Between the rejected travel ban, alternative facts, and protests popping off all over the country every time Trump tweets, the new administration has not had the smoothest of transitions. The latest scandal, surrounding the possibility that Trump's National Security Adviser, Michael Flynn, isn't as fascinating as the lack of security at Mar-A-Lago on the surface, but it's much more complex and inherently darker in its nature once you've dug into the topic a bit more. But could Michael Flynn actually be fired if the administration isn't happy with the outcome of this particular controversy? It's a bit complicated.
Update: On Monday night, the White House announced in a statement that Flynn had resigned his post, effective immediately. Retired Lt. Gen. Joseph Keith Kellogg, Jr. was appointed as acting national security adviser in his stead. In Flynn's resignation letter, he apologized for having "inadvertently briefed the Vice President Elect and others with incomplete information regarding my phone calls with the Russian Ambassador."
In case you missed it, Flynn is under fire for allegedly talking about sanctions over the phone with Russian ambassador Sergei Kislyak back in December, before he was officially allowed to. He later reportedly told Vice President Mike Pence that they did not talk about sanctions — and Pence did his rounds on the Sunday morning talk shows defending Flynn's call. But now, it seems that Flynn did discuss sanctions, according to intelligence reports, and Democrats in Congress are beginning to ask for transcripts of the call to see what really went down, despite Flynn himself claiming that he couldn't remember if the topic came up during the conversation to begin with.
There is a law on the books, the 1799 Logan Act, that forbids private citizens from negotiating disputes with U.S. adversaries, though no one has ever been prosecuted under it. Essentially, it's built in to ensure that the country's diplomatic efforts aren't undermined by an unauthorized party. However, according to a report by the Congressional Research Service, only one person to date has ever been indicted under this law. (Kentucky farmer Francis Flournoy was indicted in 1803 of writing a contentious article about establishing a separate nation in the western half of the United States, which was then unclaimed territory; Flournoy advocated that the new nation could ally with France.)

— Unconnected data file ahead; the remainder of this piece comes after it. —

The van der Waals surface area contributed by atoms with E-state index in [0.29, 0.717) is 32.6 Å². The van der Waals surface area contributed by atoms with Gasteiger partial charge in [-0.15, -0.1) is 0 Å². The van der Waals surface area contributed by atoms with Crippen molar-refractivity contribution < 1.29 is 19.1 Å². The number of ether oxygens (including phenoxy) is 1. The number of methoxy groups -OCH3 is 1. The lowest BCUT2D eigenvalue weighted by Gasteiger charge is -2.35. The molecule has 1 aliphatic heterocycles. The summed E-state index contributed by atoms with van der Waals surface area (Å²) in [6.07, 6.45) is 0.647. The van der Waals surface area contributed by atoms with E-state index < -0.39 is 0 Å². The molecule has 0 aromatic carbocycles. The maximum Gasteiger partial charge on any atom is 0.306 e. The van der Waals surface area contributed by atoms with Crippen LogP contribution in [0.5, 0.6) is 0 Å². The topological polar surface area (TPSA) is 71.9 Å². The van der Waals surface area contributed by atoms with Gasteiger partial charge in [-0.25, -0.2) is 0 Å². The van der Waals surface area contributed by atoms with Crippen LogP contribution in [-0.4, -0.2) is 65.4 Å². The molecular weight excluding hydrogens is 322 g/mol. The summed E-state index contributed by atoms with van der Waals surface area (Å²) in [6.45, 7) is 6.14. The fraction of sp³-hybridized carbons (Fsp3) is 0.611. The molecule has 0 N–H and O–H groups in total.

In Flynn's case, Democrats fear that Russia got the impression that the Obama-era sanctions (put in place in response to Russia's invasion of Ukraine) were too harsh. If those same Democrats keep pushing, however, they may eventually force Flynn to resign under pressure. On another level, Trump himself could ask Flynn to step down if he feels like he can't trust him, though so far, there's been no evidence that this would happen.
There's no official word yet about Flynn's fate. Trump advisor Kellyanne Conway told reporters from NBC on Monday that Flynn had the "full confidence of the president," but Press Secretary Sean Spicer had a different story. He said, "The president is evaluating the situation. He is speaking to Vice President Pence relative to the conversation the vice president had with General Flynn and also speaking to various other people about what he considers the single most important subject there is, our national security."
So it's anyone's guess as to how serious the situation is.
Officials said that Flynn has reportedly apologized twice to Pence for allegedly lying to him before he went on national television to talk about the phone call. Although national security and diplomatic relations with Russia (not to mention whether it was proper for a civilian to negotiate with a foreign country about economic matters) are supposed to be the real issues, it looks the real issue might be Flynn's relationship with the president.
It's no good for a national security advisor to be caught lying to the vice president — Flynn essentially made Pence look like he had no idea what he was talking about on national television. No one wants to mess with the egos of the president and his right hand man. Trump ran on the idea that he is a great manager who runs a tight ship. He's supposed to be the best, right?
The optics, if you will, of Flynn's fibbing to Pence about the call aren't great. Right now, the general's only hope might be that the optics of firing the national security advisor within a month of the inauguration are worse.